Historical setting: 587 C.E. Ligugè
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More than three years passed by us while I’ve been working in the inks of Ligugè. The commissions for our work continue to dwindle and our elder abbot has not accepted the available tasks of lettering copies of legal documents for secular dealings, as the politics of the aristocracy flail and shred in the shifting winds of royal whims. I know we need the work and the kings and counts need the help but the abbot holds to our sacred purpose despite the earthly tug toward what are called realistic values.
The nearby convent of the monastery of the Holy Cross has been tossed into a worse turbulence these days with the death of their abbess, Queen Ratigund on August 13. The appointment of a new abbess, Agnes, has inflamed the embers of disgruntlement already smoldering among the sister’s. The sisters of the Abby, like Ratigund herself, are daughters of nobility and these nuns have long chided the strict Rule for Virgins. But now they are in flat-out rebellion over the appointment of an abbess of lesser rank. [Footnote] Rumor has it they are no longer confined to virginity by the walls of the Abby. Some are giving themselves away to marriage, or worse. But I suppose the advantage of an earthly, autocratic power-structure such as the bishops maintain will save this establishment in the end.
I find my peace here at Ligugè where the bishop doesn’t interfere in our most intimate prayers with the Creator God, and this abbot affirms our version of obedience driven not by rule or threat but by love and respect.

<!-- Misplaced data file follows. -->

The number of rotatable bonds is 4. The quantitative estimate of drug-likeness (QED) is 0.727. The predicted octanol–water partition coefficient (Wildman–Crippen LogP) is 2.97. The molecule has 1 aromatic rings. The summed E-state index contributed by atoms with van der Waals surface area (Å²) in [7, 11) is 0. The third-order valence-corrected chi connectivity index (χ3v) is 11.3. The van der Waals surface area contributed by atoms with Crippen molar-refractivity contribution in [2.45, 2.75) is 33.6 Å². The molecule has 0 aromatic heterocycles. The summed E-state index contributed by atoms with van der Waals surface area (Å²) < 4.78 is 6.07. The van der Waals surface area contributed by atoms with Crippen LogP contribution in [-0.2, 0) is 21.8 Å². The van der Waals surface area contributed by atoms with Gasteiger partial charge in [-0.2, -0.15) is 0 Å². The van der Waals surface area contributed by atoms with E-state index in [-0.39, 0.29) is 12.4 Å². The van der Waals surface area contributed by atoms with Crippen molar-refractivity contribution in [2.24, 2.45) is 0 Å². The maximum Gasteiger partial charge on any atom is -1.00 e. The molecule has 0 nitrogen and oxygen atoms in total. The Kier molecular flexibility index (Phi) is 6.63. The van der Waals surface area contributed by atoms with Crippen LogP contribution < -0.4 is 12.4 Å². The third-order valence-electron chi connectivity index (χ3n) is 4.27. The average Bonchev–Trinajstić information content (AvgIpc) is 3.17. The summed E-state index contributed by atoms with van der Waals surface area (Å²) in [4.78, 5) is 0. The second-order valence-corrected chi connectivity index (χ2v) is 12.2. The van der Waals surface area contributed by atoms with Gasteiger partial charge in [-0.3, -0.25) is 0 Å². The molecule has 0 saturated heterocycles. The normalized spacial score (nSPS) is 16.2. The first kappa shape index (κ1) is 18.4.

With less work to do in the inks I’ve been assigned to help in the gardens. Maybe it’s because I need the spiritual participation with things that grow, or perhaps it’s simply that I am one of the few of us with the youthful flexing of knees required to genuflect for every weed in need of pulling.
As I watch the Creator’s patterns of continuation of life despite the shortness of seasons I see that changes from our clustered order of monks might become more as Jesus commanded, a mission of sending out, like a spreading of seeds on the wind. Whether or not we are a church of countable numbers or just a few wanderers, I know God will always provide a worthy pattern for Christians. To everything a season — for seeds flying — for seeds buried.
[Footnote] One source that attributes the nun’s rebellion to the noble ranking of the nuns is Patrick J. Geary’s Before France & Germany: the creation & transformation of the Merovingian world.(New York: Oxford University Press,1988.) p. 147.